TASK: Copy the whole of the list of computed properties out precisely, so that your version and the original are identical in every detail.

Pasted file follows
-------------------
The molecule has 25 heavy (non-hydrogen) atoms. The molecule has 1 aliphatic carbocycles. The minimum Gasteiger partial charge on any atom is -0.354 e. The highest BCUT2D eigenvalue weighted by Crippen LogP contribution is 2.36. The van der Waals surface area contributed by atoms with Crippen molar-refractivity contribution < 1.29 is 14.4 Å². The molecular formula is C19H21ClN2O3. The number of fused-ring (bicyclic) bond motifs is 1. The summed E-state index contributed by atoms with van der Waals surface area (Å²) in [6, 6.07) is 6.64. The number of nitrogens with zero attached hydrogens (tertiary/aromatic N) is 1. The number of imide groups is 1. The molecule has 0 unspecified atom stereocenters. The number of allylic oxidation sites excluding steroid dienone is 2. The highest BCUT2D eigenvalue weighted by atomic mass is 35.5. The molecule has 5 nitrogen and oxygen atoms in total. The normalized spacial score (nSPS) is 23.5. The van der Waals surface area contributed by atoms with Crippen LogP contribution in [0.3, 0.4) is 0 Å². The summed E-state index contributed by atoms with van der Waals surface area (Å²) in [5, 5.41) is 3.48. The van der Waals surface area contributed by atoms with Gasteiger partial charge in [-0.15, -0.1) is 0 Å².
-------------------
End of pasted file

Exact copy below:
The molecule has 25 heavy (non-hydrogen) atoms. The molecule has 1 aliphatic carbocycles. The minimum Gasteiger partial charge on any atom is -0.354 e. The highest BCUT2D eigenvalue weighted by Crippen LogP contribution is 2.36. The van der Waals surface area contributed by atoms with Crippen molar-refractivity contribution < 1.29 is 14.4 Å². The molecular formula is C19H21ClN2O3. The number of fused-ring (bicyclic) bond motifs is 1. The summed E-state index contributed by atoms with van der Waals surface area (Å²) in [6, 6.07) is 6.64. The number of nitrogens with zero attached hydrogens (tertiary/aromatic N) is 1. The number of imide groups is 1. The molecule has 0 unspecified atom stereocenters. The number of allylic oxidation sites excluding steroid dienone is 2. The highest BCUT2D eigenvalue weighted by atomic mass is 35.5. The molecule has 5 nitrogen and oxygen atoms in total. The normalized spacial score (nSPS) is 23.5. The van der Waals surface area contributed by atoms with Crippen LogP contribution in [0.3, 0.4) is 0 Å². The summed E-state index contributed by atoms with van der Waals surface area (Å²) in [5, 5.41) is 3.48. The van der Waals surface area contributed by atoms with Gasteiger partial charge in [-0.15, -0.1) is 0 Å².